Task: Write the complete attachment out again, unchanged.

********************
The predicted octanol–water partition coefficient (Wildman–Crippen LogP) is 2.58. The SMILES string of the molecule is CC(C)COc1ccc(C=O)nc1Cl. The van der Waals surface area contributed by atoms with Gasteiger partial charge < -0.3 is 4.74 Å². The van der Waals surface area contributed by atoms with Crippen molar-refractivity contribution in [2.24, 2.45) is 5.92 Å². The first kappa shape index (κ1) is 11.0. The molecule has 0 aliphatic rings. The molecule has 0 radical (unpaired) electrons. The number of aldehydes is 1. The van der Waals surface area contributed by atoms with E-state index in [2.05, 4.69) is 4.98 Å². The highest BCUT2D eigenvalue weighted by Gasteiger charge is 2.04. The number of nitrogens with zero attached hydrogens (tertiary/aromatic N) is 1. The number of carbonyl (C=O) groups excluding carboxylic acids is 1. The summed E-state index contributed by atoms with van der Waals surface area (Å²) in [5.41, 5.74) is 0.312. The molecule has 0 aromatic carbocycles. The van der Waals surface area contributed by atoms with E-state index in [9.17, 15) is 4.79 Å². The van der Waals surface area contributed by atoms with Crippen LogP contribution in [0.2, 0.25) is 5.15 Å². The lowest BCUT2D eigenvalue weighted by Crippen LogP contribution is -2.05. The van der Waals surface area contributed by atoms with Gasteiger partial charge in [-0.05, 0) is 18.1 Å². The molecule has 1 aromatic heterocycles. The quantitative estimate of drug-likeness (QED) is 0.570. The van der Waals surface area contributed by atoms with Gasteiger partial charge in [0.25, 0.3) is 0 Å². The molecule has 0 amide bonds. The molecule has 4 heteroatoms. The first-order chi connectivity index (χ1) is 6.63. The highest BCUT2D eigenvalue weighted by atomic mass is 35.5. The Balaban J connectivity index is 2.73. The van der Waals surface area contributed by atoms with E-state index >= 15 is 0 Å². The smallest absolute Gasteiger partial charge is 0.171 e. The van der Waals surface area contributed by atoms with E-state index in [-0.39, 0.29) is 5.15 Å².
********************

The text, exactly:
The predicted octanol–water partition coefficient (Wildman–Crippen LogP) is 2.58. The SMILES string of the molecule is CC(C)COc1ccc(C=O)nc1Cl. The van der Waals surface area contributed by atoms with Gasteiger partial charge < -0.3 is 4.74 Å². The van der Waals surface area contributed by atoms with Crippen molar-refractivity contribution in [2.24, 2.45) is 5.92 Å². The first kappa shape index (κ1) is 11.0. The molecule has 0 aliphatic rings. The molecule has 0 radical (unpaired) electrons. The number of aldehydes is 1. The van der Waals surface area contributed by atoms with E-state index in [2.05, 4.69) is 4.98 Å². The highest BCUT2D eigenvalue weighted by Gasteiger charge is 2.04. The number of nitrogens with zero attached hydrogens (tertiary/aromatic N) is 1. The number of carbonyl (C=O) groups excluding carboxylic acids is 1. The summed E-state index contributed by atoms with van der Waals surface area (Å²) in [5.41, 5.74) is 0.312. The molecule has 0 aromatic carbocycles. The van der Waals surface area contributed by atoms with E-state index in [9.17, 15) is 4.79 Å². The van der Waals surface area contributed by atoms with Crippen LogP contribution in [0.2, 0.25) is 5.15 Å². The lowest BCUT2D eigenvalue weighted by Crippen LogP contribution is -2.05. The van der Waals surface area contributed by atoms with Gasteiger partial charge in [-0.05, 0) is 18.1 Å². The molecule has 1 aromatic heterocycles. The quantitative estimate of drug-likeness (QED) is 0.570. The van der Waals surface area contributed by atoms with Gasteiger partial charge in [0.25, 0.3) is 0 Å². The molecule has 0 amide bonds. The molecule has 4 heteroatoms. The first-order chi connectivity index (χ1) is 6.63. The highest BCUT2D eigenvalue weighted by atomic mass is 35.5. The Balaban J connectivity index is 2.73. The van der Waals surface area contributed by atoms with E-state index >= 15 is 0 Å². The smallest absolute Gasteiger partial charge is 0.171 e. The van der Waals surface area contributed by atoms with E-state index in [-0.39, 0.29) is 5.15 Å².